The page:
The Romantic Way

When we lived in Luxembourg we took some American friends to visit our favorite castle in nearby Germany. The Eltz castle hides in a deep valley in the middle of a hilly forest and Phyllis and I fell in love with it the first time we saw it.

Usually, we approached the castle from the north, left the car in the parking place and then walked through a road in the woods to see this dream from the past.

This particular day I turned off the main highway too soon and we actually came up on the other side. I saw a sign for the castle, though, that seemed very promising, “Romantischen Weg,” or something of the sort.

I know just enough German to be dangerous, so I announced to the others, “That says that this is the Romantic Path.” So we all decided to follow the Romantic Path to see the castle. We made a steep descent through the forest, trying to watch all the time not to trip on the underbrush, rocks, etc and break our ankle. Or stumble and break our heads.

All around us bears, lions and tigers roared (actually it was probably birds but I just added lions and tigers for dramatic effect). It was a tough way to go but we finally got there in more or less one piece. We decided that the Romantic Path wasn’t too romantic. You worried more about protecting life and limb than about romance.

I learned that if a Frenchman told me something was romantic I would believe him. If an Italian sings that something is romantic, I’ll believe him, too, but if a German tells me something is romantic, I’m going to be careful.

I could imagine a couple of German lovers on the Romantic Trail.

“Heidi kommt. Hier ist den romantischen Weg.
» (Come on Heidi. This is the romantic path.)”

Huff, puff, huff, huff. « Ich komme, Klaus. Ich hoffe daß ich keine cardiac Krise auf diesem romantischen Weg habe. » (“I’m coming, Klaus. I hope I don’t have a heart attack on this romantic trail.”)

(My apologies to my German friends for my lousy German and the teasing).

Often the same words mean different things to different people. Someone has well noted that when your wife says, “Honey, how do you like my new hair-do?” she’s not really asking a question. If you actually give her your opinion as it seems she wants you to do, you risk having to cook for yourself for several days afterward.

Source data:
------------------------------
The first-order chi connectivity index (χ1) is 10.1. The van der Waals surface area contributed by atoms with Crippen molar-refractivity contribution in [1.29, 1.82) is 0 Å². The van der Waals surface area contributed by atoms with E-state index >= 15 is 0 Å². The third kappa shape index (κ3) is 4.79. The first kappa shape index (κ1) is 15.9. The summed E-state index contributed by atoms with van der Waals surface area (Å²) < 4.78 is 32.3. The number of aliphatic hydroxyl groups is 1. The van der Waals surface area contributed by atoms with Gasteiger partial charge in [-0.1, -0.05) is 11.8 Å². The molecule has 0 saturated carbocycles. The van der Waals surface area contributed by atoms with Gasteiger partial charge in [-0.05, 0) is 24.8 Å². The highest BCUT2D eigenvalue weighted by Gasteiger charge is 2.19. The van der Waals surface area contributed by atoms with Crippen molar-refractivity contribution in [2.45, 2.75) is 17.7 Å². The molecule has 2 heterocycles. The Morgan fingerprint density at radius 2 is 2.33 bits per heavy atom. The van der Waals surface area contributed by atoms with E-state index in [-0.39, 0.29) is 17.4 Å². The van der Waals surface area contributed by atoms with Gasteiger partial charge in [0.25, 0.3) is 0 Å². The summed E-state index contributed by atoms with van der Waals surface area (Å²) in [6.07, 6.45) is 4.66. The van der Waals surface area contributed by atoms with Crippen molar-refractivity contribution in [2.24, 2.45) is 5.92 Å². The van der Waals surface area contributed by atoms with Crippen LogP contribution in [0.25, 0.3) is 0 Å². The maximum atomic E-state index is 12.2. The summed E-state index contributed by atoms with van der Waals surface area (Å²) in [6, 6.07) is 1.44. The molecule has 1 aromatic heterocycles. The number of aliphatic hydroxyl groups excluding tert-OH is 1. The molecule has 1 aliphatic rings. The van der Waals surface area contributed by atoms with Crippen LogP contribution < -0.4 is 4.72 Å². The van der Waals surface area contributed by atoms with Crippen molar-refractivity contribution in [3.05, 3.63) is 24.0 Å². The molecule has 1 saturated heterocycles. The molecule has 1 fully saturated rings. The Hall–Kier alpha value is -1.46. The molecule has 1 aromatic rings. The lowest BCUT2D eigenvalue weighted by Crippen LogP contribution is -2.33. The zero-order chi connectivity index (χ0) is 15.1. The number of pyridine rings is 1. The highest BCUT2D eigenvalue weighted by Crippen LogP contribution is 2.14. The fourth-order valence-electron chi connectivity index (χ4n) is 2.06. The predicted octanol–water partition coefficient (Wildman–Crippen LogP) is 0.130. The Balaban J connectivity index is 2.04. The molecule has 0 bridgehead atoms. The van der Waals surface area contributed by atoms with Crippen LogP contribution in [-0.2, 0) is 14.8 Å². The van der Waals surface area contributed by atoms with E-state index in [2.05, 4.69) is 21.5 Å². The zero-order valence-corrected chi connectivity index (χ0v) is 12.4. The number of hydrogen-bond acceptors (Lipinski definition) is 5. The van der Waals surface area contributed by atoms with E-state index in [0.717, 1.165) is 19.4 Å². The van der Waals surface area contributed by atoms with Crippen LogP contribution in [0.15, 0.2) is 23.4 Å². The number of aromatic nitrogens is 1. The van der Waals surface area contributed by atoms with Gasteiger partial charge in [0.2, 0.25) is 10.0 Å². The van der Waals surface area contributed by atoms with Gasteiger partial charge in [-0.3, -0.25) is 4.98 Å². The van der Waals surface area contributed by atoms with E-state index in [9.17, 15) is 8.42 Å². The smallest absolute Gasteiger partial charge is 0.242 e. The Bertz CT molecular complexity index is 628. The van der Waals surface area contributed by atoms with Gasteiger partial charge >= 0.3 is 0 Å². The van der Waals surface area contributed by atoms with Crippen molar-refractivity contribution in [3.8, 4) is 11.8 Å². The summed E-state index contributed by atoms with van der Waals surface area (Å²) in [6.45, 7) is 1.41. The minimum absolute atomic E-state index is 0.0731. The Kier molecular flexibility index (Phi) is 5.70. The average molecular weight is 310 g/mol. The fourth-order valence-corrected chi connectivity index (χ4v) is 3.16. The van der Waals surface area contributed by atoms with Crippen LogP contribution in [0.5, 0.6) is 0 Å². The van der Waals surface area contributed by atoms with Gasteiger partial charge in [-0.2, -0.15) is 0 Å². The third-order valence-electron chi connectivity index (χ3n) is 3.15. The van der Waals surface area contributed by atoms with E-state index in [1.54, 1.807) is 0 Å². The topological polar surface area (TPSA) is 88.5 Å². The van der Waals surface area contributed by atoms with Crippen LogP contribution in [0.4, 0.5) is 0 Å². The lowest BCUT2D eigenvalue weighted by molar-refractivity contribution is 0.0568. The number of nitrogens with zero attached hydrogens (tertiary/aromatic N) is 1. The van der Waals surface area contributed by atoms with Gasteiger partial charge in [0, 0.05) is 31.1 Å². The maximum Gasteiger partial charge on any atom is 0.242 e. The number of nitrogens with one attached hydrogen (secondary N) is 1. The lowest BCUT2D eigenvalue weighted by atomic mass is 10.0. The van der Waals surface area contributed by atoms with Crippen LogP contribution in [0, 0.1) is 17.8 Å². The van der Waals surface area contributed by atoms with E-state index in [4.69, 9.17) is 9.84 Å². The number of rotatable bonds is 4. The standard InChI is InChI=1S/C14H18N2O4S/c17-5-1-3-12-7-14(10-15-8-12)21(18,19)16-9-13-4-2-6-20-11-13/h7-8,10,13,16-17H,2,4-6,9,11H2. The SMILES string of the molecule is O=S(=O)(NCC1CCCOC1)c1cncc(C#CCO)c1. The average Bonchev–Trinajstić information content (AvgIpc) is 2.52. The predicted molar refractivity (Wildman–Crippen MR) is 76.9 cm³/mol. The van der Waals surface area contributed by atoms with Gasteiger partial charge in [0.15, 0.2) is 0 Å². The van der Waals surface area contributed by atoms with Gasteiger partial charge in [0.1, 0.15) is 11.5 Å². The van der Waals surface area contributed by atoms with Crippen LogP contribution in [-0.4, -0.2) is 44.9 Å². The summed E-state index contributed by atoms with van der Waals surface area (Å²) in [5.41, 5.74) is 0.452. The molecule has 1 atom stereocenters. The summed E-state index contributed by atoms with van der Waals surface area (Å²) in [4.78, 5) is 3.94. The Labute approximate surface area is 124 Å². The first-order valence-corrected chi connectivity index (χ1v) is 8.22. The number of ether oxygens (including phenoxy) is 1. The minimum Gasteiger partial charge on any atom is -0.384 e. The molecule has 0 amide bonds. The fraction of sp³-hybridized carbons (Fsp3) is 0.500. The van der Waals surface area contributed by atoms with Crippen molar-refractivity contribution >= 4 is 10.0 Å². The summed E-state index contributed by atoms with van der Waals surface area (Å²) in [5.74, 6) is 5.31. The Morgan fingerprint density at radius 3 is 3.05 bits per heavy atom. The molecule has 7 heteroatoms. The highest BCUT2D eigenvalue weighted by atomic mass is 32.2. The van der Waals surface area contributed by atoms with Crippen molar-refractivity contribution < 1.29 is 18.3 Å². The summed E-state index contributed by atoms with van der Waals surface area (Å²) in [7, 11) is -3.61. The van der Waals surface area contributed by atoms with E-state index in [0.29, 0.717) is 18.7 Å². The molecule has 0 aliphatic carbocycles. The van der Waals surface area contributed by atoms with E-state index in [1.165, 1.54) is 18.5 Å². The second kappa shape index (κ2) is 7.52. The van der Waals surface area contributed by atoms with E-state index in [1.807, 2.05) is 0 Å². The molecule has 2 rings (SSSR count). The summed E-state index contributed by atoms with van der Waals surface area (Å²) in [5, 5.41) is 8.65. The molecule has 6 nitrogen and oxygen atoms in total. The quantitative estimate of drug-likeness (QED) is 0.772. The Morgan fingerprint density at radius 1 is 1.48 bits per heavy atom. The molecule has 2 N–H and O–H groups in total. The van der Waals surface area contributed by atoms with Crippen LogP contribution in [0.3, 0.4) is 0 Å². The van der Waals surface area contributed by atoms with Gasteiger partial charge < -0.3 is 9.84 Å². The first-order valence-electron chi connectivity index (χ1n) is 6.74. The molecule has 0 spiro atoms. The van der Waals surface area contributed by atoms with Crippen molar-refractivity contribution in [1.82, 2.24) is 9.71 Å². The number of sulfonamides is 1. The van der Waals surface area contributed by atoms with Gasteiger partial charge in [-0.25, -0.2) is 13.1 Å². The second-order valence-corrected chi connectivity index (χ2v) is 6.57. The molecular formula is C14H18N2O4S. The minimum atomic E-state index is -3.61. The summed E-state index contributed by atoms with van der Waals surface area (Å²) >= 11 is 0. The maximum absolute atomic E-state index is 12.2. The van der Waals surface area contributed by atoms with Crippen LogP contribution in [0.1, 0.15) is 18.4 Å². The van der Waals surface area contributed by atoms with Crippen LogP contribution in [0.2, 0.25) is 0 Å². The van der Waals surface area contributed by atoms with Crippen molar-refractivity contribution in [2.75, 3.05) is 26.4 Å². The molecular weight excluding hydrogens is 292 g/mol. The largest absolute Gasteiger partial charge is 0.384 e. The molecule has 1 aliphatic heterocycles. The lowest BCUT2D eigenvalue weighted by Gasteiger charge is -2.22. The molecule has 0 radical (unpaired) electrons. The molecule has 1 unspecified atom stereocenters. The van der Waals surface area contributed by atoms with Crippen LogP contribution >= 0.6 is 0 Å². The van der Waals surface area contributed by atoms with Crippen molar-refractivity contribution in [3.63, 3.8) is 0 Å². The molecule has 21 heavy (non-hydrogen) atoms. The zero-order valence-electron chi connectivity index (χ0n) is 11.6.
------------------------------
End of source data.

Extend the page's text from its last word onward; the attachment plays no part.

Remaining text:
Hint, sir. If you don’t like it and you’re a Christian and you don’t want to lie, just say, “Darling, there’s not three people in this state with hair like that.” Or, you can say, “Wow, that’s what I call hair!” Or something of that sort. Never say, “You make me think of your mother with your hair done like that.”

Different images for different people.

The word “Christian” is like that. People have murdered, raped, stolen, and ran roughshod over others in the Name of Christ. Profiteers have used that name to manipulate, dominate, and steal money from people.

What is the real meaning of the word “Christian,”? For me it’s a person who has asked forgiveness for his sin and placed his faith in Christ and what he did at the Cross for a new life that comes from God the Father.

You know a person is a Christian because He’s a follower of Christ. I’m not against denominations. I’m a member of one,  but it’s not because of his denomination, that you know he’s a Christ-follower. It’s because he lives a life of love that transcends earthly love. It’s because his life makes you think of Jesus.

This “Christian” is a worshipper. He looks for hurts that he can heal. He lives to build up others and he constantly desires to know the Lord better.

Here in Europe the majority of the people say they are “Christians” but very few of them actually love the Lord or try to be the kind of people He’s commanded us to be. No wonder Muslims, Buddists, Hindus and others are confused.

Gandhi said, “”I like your Christ, I do not like your Christians. Your Christians are so unlike your Christ.” I think people who call themselves Christians need to make sure that they’ve had a heart-change from God through Christ and then begin to really follow Christ and imitate Him.

Words can be confusing whether it concerns romantic trails, hair styles or Christians. Let’s make sure there’s no question about the word, “Christian,” because of us.

“You groped your way through that murk once, but no longer. You’re out in the open now. The bright light of Christ makes your way plain. So no more stumbling around. Get on with it! The good, the right, the true—these are the actions appropriate for daylight hours. Figure out what will please Christ, and then do it.” (Ephesians 5:8-10 The Message)

“But what happens when we live God’s way? He brings gifts into our lives, much the same way that fruit appears in an orchard—things like affection for others, exuberance about life, serenity. We develop a willingness to stick with things, a sense of compassion in the heart, and a conviction that a basic holiness permeates things and people. We find ourselves involved in loyal commitments, not needing to force our way in life, able to marshal and direct our energies wisely. (Gal. 5: 22-23, The Message)


Hmmm …
Cowboy philosophy 1001: “Don’t squat with your spurs on … Good judgment comes from experience, and a lot of that comes from bad judgment … Never slap a man who’s chewin’ tobacco.” Will Rogers

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